The UK 122 GHz allocation runs from 122,250-123,000 MHz. The band is a secondary allocation for the amateur service (no satellite allocation) and suffers from significant atmospheric loss. However as it is also designated for licence-exempt short range devices, an increasing amount of commercial equipment is becoming available for re-use by amateurs.
There is no formal RSGB band plan but current activity seems to be using 122.4GHz on transmit and IF frequencies in the 2m or 70cm bands.
Some additional information along with some 134 & 248 GHz information does feature on the RSGB mmWave Page
The 122 GHz band suffers from significant Oxygen losses as it is a harmonic of the more well known 60GHz oxygen resonances. This coupled with humidity can lead to high overall atmospheric losses compared to the 47 and 134 GHz bands. Despite this, amateurs have had contacts on 122 GHz ranging from at least 20km in the UK, to over 100km in Australia. The current UK DX record is almost 36km, set on 7-April-2021.
There are a few personal beacons but currently no GB3xxx class systems
122 GHz Equipment
Equipment for 122GHz traditionally uses conversion to/from lower bands. However the latest advances in silicon technology have also been harnessed by amateurs inc 122 GHz radar sensor chips proving to be very popular as the basis for CW/SSB kits/modules.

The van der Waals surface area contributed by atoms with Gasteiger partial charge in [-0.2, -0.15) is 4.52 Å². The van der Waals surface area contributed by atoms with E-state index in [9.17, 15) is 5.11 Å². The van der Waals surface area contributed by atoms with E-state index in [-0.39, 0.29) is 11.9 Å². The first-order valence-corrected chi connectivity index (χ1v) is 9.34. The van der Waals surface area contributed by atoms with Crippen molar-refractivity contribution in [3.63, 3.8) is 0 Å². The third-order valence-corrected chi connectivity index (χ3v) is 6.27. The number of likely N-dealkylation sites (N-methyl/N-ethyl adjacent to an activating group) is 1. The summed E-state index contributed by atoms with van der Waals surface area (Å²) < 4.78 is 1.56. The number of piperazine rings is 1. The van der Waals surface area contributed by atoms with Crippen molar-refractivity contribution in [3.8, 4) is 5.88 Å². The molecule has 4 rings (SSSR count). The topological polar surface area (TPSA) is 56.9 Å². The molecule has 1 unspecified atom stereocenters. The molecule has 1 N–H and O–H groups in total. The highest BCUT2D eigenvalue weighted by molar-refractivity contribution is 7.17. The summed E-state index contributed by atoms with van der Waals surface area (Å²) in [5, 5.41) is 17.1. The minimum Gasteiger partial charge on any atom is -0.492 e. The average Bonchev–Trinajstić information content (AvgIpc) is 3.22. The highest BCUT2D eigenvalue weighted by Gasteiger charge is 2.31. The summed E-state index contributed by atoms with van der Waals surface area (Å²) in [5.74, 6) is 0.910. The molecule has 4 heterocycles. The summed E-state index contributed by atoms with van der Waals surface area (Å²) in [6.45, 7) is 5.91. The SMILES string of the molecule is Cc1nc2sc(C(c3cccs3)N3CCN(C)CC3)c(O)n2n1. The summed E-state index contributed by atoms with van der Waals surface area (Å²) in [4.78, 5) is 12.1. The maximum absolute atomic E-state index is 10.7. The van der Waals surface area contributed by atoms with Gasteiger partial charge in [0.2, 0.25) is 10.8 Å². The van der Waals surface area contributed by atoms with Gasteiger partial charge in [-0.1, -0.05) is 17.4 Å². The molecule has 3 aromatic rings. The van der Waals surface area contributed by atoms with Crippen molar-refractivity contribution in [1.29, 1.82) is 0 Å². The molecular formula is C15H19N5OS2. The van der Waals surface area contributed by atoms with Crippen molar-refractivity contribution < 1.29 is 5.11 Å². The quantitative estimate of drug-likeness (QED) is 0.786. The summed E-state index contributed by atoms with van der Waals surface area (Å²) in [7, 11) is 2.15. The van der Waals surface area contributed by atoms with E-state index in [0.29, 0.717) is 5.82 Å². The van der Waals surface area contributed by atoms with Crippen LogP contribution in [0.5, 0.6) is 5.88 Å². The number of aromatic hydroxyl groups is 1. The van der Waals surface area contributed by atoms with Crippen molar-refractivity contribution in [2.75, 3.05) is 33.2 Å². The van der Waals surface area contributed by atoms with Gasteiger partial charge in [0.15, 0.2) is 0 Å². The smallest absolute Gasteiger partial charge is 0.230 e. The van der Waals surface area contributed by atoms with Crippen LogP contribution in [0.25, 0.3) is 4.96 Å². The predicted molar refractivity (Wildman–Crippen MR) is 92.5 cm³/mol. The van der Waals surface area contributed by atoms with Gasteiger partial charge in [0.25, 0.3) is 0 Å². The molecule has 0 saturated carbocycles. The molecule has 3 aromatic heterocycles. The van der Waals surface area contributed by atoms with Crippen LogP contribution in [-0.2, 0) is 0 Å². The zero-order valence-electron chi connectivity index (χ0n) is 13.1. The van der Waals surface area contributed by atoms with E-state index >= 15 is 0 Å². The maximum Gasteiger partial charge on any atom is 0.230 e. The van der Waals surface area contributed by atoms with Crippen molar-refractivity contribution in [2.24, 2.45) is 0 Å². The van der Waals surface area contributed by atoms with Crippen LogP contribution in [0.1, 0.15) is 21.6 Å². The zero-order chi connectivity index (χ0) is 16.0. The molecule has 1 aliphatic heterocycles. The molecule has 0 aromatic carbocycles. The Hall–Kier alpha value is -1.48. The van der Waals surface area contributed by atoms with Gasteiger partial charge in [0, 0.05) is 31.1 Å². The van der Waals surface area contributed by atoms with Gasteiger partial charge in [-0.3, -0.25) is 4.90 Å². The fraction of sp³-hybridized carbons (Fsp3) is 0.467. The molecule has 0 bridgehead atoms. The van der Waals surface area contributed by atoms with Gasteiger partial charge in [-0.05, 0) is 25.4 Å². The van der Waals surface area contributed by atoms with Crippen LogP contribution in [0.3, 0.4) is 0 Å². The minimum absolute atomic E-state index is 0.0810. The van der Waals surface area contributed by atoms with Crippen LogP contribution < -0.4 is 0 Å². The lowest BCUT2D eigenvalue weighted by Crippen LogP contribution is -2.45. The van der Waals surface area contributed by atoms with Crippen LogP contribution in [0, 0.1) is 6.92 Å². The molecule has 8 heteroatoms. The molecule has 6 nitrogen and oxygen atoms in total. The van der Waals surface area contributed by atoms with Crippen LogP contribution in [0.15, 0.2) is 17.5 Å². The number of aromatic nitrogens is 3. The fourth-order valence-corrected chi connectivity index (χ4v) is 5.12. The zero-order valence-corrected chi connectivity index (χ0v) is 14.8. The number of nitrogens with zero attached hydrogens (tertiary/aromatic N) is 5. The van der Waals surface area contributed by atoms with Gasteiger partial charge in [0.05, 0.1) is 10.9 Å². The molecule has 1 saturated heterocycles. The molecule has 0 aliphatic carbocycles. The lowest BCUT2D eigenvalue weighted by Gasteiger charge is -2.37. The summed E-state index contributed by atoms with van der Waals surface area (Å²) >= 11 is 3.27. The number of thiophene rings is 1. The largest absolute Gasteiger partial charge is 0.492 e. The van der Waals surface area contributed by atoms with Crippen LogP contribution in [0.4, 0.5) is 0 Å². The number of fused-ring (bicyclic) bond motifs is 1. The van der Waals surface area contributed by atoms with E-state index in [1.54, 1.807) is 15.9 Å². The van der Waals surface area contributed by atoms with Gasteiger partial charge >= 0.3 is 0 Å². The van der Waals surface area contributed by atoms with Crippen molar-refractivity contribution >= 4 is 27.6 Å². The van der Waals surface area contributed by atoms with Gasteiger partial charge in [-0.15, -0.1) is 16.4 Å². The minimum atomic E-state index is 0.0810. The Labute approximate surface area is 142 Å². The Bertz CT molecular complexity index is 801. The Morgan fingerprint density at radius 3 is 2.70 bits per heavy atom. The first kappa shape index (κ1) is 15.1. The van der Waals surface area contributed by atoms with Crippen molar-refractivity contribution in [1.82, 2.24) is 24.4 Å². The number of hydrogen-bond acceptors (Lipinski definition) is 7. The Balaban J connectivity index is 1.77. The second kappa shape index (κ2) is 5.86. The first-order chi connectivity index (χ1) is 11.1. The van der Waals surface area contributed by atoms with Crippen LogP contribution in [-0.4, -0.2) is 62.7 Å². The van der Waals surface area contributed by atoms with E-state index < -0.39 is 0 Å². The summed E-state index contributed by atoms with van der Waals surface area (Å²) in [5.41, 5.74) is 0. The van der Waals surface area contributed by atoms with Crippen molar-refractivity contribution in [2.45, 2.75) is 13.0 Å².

122 GHz Kits
- Groups.io: The 122GProject- User group for the VK3CV 122GHz transverter project kit
- Video: 122GHz on UKuG Youtube
Here is one implementation of the VK3CV project courtesy G1EHF, mounted behind a surplus 50GHz link dish:
122 GHz Antennas
Many small horns and dishes are readily usable. The very high gains create beamwidths of less than a degree which necessitates careful alignment and pointing. Thus it is not unusual to see some equipment having co-mounted rifle-sights to assist setting up for QSOs.
Simple conical horn antennas can be made from cake-icing nozzles and the PME range of stainless steel ones (readily available from eBay or local kitchenware shops) will give a gain of about 21dB at 122GHz. All the nozzles in the range have an aperture of 16mm and only differ in the diameter of the throat (corresponding to the diameter of the icing thread produced). The PME 1.5 nozzle is a good starting choice for 122GHz.
Regular satellite TV offset dishes have been found to be effective too. This set up is using a regular 60cm dish fed by the on-board 20dB horn: